- Buyer's Guide
A Canadian production site uses high-volume blowers to propel a fine powder in one of the production processes. The powder is very fine and becomes abrasive in high concentrations.
There are five blowers distributed into two separate nitrogen draft systems. One blower operates in standby for one of the two systems. Nitrogen pushes the powder from a storage bin through a series of pipes to the production process, where the powder is separated from the nitrogen. The filter houses capture any residual powder, keeping it from passing through the blowers. Heat exchanger blockage is closely associated with the bearing and blower failures.
Figure 1. Sample port (valve with red handle) before in-line filter.
The blowers are 250 HP, 3,600 RPM, 2,082 CFM units. The blower sumps (two per blower) are lubricated with an ISO 150 polyalphaolefin (PAO) synthetic lubricant. Each sump holds approximately 10 gallons. If the powder enters the lobed area, it passes through the polymer seals, abrades and destroys the oil seals, and proceeds to abrade and destroy rolling element bearing surfaces. If the bearing fails in service, the blower must be replaced. If the conditional (seal) failure is recognized, the blower can be removed from service for a seal replacement only. This requires frequent testing for the presence of the powder in the gas stream and the lubricant.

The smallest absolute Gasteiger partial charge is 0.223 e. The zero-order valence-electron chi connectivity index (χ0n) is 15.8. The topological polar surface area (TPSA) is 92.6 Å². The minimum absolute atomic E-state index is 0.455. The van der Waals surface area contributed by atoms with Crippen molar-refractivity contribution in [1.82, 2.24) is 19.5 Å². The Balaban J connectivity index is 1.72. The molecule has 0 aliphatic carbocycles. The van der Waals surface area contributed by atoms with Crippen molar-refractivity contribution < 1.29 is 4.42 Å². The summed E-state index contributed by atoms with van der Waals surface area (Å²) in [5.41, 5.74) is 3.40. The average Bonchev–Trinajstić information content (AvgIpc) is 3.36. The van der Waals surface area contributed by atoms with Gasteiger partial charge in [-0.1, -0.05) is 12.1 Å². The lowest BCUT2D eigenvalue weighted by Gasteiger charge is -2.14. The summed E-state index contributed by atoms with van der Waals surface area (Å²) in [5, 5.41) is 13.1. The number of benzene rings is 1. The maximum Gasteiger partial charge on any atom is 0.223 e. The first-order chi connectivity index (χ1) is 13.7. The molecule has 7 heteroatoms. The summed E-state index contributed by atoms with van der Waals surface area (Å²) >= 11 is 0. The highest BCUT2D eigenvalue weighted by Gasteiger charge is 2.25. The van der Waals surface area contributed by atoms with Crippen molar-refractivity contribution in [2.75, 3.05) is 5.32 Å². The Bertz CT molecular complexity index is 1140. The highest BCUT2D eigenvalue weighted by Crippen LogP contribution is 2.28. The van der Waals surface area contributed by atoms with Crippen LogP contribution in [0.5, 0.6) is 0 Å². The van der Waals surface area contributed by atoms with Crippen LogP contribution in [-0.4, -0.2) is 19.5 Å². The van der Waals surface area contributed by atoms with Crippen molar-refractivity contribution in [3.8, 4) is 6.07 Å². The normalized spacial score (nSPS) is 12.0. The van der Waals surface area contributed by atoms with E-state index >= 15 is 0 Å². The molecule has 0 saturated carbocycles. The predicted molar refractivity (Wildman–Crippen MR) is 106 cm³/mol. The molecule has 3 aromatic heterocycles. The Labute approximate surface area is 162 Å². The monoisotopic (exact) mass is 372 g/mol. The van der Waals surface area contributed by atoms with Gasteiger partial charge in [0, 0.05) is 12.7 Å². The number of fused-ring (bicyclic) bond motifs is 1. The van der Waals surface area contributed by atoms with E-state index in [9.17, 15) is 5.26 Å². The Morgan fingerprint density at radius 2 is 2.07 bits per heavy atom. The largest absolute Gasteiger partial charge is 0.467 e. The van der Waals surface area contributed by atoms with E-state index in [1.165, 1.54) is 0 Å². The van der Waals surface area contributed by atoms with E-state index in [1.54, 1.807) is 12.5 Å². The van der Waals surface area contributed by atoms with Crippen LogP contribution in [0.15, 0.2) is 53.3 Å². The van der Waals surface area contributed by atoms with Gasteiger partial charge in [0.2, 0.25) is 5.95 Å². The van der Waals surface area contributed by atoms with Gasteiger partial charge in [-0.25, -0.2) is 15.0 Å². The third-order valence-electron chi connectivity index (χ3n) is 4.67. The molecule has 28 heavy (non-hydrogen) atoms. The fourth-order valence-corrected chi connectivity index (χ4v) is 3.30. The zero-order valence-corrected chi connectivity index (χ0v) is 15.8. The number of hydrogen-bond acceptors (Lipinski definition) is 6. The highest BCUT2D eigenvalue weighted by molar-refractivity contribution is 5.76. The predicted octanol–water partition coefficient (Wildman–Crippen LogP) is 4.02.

A new blower costs $24,400 USD, and in-house labor for replacement is an additional $4,600. Seal repair per blower, providing the bearing and lobes are not damaged, costs $4,870. Heat exchanger repair adds $813 to each blower failure. During the past four years, the site has experienced three catastrophic failures and identified required seal replacement on two other occasions.
Figure 2. End view of in-line filter with sample ports before and after filter.
The average annual cost for blower maintenance based on the preceding inputs is $26,826. This does not include production opportunity losses. The site requires a method to assess the existence of the powder in the gas stream and oil sump with a high degree of confidence.
The problem of particulate contamination in the fluid stream can be tracked, regardless of the nature of the fluid. Nitrogen, being inert, can be handled relatively easily. To address the risk, the author adopted an air sampling technique to detect contaminants in the nitrogen gas (fluid) stream with a similar approach to that which might be applied to a hydraulic oil (fluid) stream.
Air sampling ports have been installed before and after gas stream in-line filters. A specially designed probe that prevents a release of nitrogen is inserted into the sampling port. The probe is connected to a preweighed filter cartridge connected to a high-volume air sampling pump. The sampling pump is necessary to eliminate any effect of a possible pressure differential around the sample probe inlet.
Figure 3. Taking air sample with sampling pump.
Each air sample is drawn for a fixed period of time, then submitted to a local environmental lab for analysis of total particulate.
Using the average in-stream velocity as measured with the velocity probe, and based on the inside diameter of the pipe, the flow rate of nitrogen in the system at the time of sampling is calculated. The flow rate is then used to determine the concentration by weight of particulate in the nitrogen transfer system at the time of sampling.
Leakage problems with filters in the bag houses can be detected. Additional sample ports will be installed at individual gas supply and return lines in time. When possible, air sampling will be handled in a similar manner as the existing oil analysis program. Results will be trended and alarms set to indicate further maintenance actions.